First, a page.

After Winston helped FSU to 35 points in the first quarter of a win over NC State last week, it's those criticisms that seem outdated. Suddenly, Fisher's scheme is progressive, Florida State's offense prolific, and the Seminoles look the part of an up-tempo whirlwind.

The only problem with that perception is that Fisher hasn't changed a thing.

In 2013, Florida State is actually running the ball more often, for more yards than it did last season. Winston has converted a higher rate of big throws than his predecessor, but Fisher hasn't changed his approach to calling those plays. The 2013 team is averaging a play every 27 seconds of possession time -- exactly the same rate as last year's.

What's different isn't the style or the game plan, but the personality his team engenders.

In the huddle and during commercial breaks, Winston cracks jokes with teammates. He'll deliver a play call in a high-pitched voice just to ease the tension, contort his face to get a laugh. He prods his teammates with well-crafted mantras, and they respond with a relaxed, confident swagger.

"He's always goofy," tailback Devonta Freeman said, "and that's had a great impact on me. You see him smile, and I just think, life's so much better when you've got that look on your face."

Winston has breathed new life into Florida State, and Saban continues to set the tone at Alabama, even if the Tide have tweaked their style this season.

But it's not so simple at Oregon. It's not about any individual in Eugene. The Ducks' personality is defined as much by the system as it is by any single part.

"I think that's our hallmark around here -- to keep our foot on the gas," Oregon offensive coordinator Scott Frost said.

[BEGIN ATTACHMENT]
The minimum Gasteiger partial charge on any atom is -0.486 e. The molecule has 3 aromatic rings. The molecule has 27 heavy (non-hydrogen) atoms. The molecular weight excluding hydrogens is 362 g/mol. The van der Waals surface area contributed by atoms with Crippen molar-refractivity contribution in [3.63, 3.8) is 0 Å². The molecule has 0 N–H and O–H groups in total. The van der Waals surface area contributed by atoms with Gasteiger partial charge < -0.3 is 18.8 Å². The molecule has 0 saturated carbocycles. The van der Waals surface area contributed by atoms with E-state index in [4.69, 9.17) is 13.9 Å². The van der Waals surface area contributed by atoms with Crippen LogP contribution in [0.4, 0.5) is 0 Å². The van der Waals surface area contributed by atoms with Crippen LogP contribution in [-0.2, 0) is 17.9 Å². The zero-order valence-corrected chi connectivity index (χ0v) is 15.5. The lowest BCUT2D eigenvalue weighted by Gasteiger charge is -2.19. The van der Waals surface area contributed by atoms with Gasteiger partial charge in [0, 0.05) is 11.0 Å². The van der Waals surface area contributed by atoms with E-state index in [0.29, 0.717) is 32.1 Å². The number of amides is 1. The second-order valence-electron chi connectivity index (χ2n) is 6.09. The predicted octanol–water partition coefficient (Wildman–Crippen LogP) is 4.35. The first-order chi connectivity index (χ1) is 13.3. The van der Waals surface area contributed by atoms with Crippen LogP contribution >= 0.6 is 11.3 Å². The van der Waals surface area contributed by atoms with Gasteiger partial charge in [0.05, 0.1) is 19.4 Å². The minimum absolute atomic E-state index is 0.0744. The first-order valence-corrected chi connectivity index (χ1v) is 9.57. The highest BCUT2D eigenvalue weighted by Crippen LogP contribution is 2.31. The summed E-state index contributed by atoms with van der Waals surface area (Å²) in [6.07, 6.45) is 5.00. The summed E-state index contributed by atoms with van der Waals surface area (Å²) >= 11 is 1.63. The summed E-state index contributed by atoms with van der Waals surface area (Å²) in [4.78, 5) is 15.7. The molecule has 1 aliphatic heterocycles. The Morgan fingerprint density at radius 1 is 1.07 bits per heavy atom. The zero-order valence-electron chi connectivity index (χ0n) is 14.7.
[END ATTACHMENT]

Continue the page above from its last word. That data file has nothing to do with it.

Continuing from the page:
That may help explain why Winston has become a national celebrity, and Oregon quarterback Marcus Mariota's Heisman campaign remains more subdued.

"I think Marcus is a stud," Oregon coach Mark Helfrich said. "Marcus is an amazing, driven guy."

The stats support the claim. In Oregon's up-tempo attack, where decisions come quickly, Mariota has thrown 20 touchdowns without an interception. Mariota already has racked up 511 rushing yards and nine rushing touchdowns, a dynamic bit of playmaking ability that dwarfs Winston's numbers on the ground.

Yet the perception among many is that Winston has redefined Florida State's program, while Mariota is simply reaping the benefits of being an ideal fit for a prolific offensive system.

"Oregon's explosive, dynamic," Fisher said of his eye test of the Ducks. "They have playmakers."

But so does Alabama and Ohio State and Baylor, a team that swiped its favorite parts of that Oregon system and melded it into an even more aggressive attack.

"That's Oregon. This is Baylor. I believe our pace is a little bit faster," Bears running back Lache Seastrunk said.

Fisher's own group at Florida State has its share of playmakers, too. The Seminoles actually average more yards per play this season than that dynamic Oregon offense.

That eye test can be as deceiving as those convoluted computers. Personality goes a long way, but the numbers manage to unearth a bit of substance every so often, too. The fact is, it's tough to measure one juggernaut against the next.

"Everybody brings something different to the table," Fisher said. "You're not undefeated for no reason."